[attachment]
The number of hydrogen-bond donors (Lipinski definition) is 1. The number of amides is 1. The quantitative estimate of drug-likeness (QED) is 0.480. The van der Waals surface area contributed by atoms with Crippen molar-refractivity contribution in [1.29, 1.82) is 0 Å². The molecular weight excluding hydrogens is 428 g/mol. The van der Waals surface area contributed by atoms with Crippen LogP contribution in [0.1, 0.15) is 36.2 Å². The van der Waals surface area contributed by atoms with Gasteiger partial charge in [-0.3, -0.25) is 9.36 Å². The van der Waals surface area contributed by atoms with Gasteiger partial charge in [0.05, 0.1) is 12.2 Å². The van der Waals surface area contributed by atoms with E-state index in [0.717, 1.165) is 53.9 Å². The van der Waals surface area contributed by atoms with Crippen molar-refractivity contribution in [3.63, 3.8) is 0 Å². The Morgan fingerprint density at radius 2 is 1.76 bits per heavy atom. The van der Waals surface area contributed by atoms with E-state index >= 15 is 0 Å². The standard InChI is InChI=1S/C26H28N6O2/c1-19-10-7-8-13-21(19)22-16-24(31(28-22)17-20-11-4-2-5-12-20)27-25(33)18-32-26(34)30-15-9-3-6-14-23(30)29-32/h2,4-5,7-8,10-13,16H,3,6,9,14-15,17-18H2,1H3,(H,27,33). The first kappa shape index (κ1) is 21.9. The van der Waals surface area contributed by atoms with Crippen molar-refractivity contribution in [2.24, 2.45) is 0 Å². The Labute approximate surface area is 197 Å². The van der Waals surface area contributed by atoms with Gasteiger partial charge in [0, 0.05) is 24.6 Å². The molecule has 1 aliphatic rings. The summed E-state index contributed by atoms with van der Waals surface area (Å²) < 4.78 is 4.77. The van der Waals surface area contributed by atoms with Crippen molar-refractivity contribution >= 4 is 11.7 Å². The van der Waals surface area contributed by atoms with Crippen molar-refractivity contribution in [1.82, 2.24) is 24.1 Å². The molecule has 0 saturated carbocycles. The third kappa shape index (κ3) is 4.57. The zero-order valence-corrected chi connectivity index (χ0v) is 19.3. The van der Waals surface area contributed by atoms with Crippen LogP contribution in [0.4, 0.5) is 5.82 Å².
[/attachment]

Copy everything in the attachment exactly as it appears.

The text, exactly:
The number of hydrogen-bond donors (Lipinski definition) is 1. The number of amides is 1. The quantitative estimate of drug-likeness (QED) is 0.480. The van der Waals surface area contributed by atoms with Crippen molar-refractivity contribution in [1.29, 1.82) is 0 Å². The molecular weight excluding hydrogens is 428 g/mol. The van der Waals surface area contributed by atoms with Crippen LogP contribution in [0.1, 0.15) is 36.2 Å². The van der Waals surface area contributed by atoms with Gasteiger partial charge in [-0.3, -0.25) is 9.36 Å². The van der Waals surface area contributed by atoms with Gasteiger partial charge in [0.05, 0.1) is 12.2 Å². The van der Waals surface area contributed by atoms with E-state index in [0.717, 1.165) is 53.9 Å². The van der Waals surface area contributed by atoms with Crippen molar-refractivity contribution in [3.63, 3.8) is 0 Å². The Morgan fingerprint density at radius 2 is 1.76 bits per heavy atom. The van der Waals surface area contributed by atoms with E-state index >= 15 is 0 Å². The standard InChI is InChI=1S/C26H28N6O2/c1-19-10-7-8-13-21(19)22-16-24(31(28-22)17-20-11-4-2-5-12-20)27-25(33)18-32-26(34)30-15-9-3-6-14-23(30)29-32/h2,4-5,7-8,10-13,16H,3,6,9,14-15,17-18H2,1H3,(H,27,33). The first kappa shape index (κ1) is 21.9. The van der Waals surface area contributed by atoms with Crippen molar-refractivity contribution in [2.24, 2.45) is 0 Å². The Labute approximate surface area is 197 Å². The van der Waals surface area contributed by atoms with Gasteiger partial charge in [0, 0.05) is 24.6 Å². The molecule has 1 aliphatic rings. The summed E-state index contributed by atoms with van der Waals surface area (Å²) < 4.78 is 4.77. The van der Waals surface area contributed by atoms with Crippen molar-refractivity contribution >= 4 is 11.7 Å². The van der Waals surface area contributed by atoms with Crippen molar-refractivity contribution in [1.82, 2.24) is 24.1 Å². The molecule has 0 saturated carbocycles. The third kappa shape index (κ3) is 4.57. The zero-order valence-corrected chi connectivity index (χ0v) is 19.3. The van der Waals surface area contributed by atoms with Crippen LogP contribution in [0.4, 0.5) is 5.82 Å².